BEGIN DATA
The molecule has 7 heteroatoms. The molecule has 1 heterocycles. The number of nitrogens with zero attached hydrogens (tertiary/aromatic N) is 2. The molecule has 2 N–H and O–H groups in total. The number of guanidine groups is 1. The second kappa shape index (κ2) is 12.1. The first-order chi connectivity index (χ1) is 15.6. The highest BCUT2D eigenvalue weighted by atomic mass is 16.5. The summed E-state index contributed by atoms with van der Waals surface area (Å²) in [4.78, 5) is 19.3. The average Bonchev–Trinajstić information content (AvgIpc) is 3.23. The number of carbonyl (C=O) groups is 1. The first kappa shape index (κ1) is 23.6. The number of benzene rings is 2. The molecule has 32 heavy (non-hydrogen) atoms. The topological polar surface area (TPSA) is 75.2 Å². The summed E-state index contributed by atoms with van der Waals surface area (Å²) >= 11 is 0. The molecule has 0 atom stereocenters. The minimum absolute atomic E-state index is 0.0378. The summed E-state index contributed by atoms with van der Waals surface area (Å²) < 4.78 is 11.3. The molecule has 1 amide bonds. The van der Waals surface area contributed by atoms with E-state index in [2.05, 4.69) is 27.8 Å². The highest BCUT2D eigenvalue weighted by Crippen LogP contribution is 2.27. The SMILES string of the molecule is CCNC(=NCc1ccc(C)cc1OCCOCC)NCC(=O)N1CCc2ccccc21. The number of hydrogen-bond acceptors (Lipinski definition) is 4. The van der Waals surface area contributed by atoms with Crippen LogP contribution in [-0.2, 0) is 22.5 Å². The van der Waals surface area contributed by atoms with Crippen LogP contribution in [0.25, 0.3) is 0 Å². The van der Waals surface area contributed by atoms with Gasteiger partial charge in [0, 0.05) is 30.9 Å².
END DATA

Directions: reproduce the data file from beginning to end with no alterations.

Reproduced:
The molecule has 7 heteroatoms. The molecule has 1 heterocycles. The number of nitrogens with zero attached hydrogens (tertiary/aromatic N) is 2. The molecule has 2 N–H and O–H groups in total. The number of guanidine groups is 1. The second kappa shape index (κ2) is 12.1. The first-order chi connectivity index (χ1) is 15.6. The highest BCUT2D eigenvalue weighted by atomic mass is 16.5. The summed E-state index contributed by atoms with van der Waals surface area (Å²) in [4.78, 5) is 19.3. The average Bonchev–Trinajstić information content (AvgIpc) is 3.23. The number of carbonyl (C=O) groups is 1. The first kappa shape index (κ1) is 23.6. The number of benzene rings is 2. The molecule has 32 heavy (non-hydrogen) atoms. The topological polar surface area (TPSA) is 75.2 Å². The summed E-state index contributed by atoms with van der Waals surface area (Å²) >= 11 is 0. The molecule has 0 atom stereocenters. The minimum absolute atomic E-state index is 0.0378. The summed E-state index contributed by atoms with van der Waals surface area (Å²) < 4.78 is 11.3. The molecule has 1 amide bonds. The van der Waals surface area contributed by atoms with E-state index in [2.05, 4.69) is 27.8 Å². The highest BCUT2D eigenvalue weighted by Crippen LogP contribution is 2.27. The SMILES string of the molecule is CCNC(=NCc1ccc(C)cc1OCCOCC)NCC(=O)N1CCc2ccccc21. The number of hydrogen-bond acceptors (Lipinski definition) is 4. The van der Waals surface area contributed by atoms with Crippen LogP contribution in [-0.2, 0) is 22.5 Å². The van der Waals surface area contributed by atoms with Crippen LogP contribution in [0.25, 0.3) is 0 Å². The van der Waals surface area contributed by atoms with Gasteiger partial charge in [0, 0.05) is 30.9 Å².